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One has to appreciate the ingenuity displayed by a recent gang of miscreants who used 3D printers to make ATM skimmers. For those of you who have never participated in larceny or watched much MTV the typical (shall we say, primitive?) method of creating skimmers is explained.

“Many… ATM skimmers… are carefully hand-made and crafted to blend in with the targeted cash machine in both form and paint color. Some skimmer makers even ask customers for a photo of the targeted cash machine before beginning their work. The skimmer components typically include a card skimmer that fits over the card acceptance slot and steals the data stored on the card’s magnetic stripe, and a pinhole camera built into a false panel that thieves can fit above or beside the PIN pad. If these components don’t match just-so, they’re more likely to be discovered and removed by customers or bank personnel, leaving the thieves without their stolen card data …skimmer kits aren’t cheap: They range from $2,000 to more than $10,000 per kit.” – Krebsonsecurity.com

So, not only does this antiquated way of producing a criminal ruse involve much time and a certain artistic flair… it’s pricey; which leads to a lower profit margin considering the possible punitive consequences of larceny one is willing to accept. That was then. This, my aspiring young tech savvy and design oriented criminals, is the 21st century. 3D printers are the future…well…the present of clever criminal activity. While a would-be thief used to have to invest in a ski mask and put in several hard nights work to raise the $10k for a single kit; now he could conceivably get on kickstarter and “legitimately” raise the funds for an equally expensive 3D printer that has the potential to make a skimmer for every ATM in your unsuspectingly naive town.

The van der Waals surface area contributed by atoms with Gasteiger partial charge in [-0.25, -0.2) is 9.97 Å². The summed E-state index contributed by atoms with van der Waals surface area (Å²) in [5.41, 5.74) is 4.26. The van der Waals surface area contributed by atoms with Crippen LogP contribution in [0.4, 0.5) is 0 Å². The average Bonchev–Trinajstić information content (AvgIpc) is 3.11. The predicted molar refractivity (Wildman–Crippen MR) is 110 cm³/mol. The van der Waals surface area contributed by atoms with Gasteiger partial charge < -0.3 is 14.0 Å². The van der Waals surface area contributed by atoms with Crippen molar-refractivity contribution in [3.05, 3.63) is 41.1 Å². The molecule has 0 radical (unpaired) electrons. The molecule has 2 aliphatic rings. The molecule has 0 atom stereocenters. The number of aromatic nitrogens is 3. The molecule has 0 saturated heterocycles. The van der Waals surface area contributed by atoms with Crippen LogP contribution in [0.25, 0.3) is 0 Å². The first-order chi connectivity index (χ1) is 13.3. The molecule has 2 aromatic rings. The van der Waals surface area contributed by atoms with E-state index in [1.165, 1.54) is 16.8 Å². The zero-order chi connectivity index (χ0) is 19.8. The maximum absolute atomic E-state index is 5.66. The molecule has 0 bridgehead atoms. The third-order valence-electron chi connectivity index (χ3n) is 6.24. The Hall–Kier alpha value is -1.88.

“Just looking at the idea of 3D printing a potential skimming device, a criminal could invest in buying a desktop 3D printer,” De Schouwer wrote in an email to KrebsOnSecurity. “Not a kit printer in the line of a Makerbot or a RepMan but a desktop printer of a high end manufacturer of 3D printers like Objet, 3D Systems or Stratasys (HP). You could get one of those between $10,000 – $20,000 and they will print a high quality skimming device that, including some post finishing, will look like the real thing.”

Why spend all that capital on you own 3D printer when there are so many helpful 3D printing services available online, you ask? Apparently, these industrious scoundrels had the same idea that your own twisted brain noodles steamed up and attempted to have a skimmer made by i.materialise. Fortunately for the citizens of… wherever… the gumshoes at i.materialise were hip to their game and put a stop on the order. Good work i.materialise.

via krebsonsecurity


Josh is founder and editor at SolidSmack.com, founder at Aimsift Inc., and co-founder of EvD Media. He is involved in engineering, design, visualization, the technology making it happen, and the content developed around it. He is a SolidWorks Certified Professional and excels at falling awkwardly.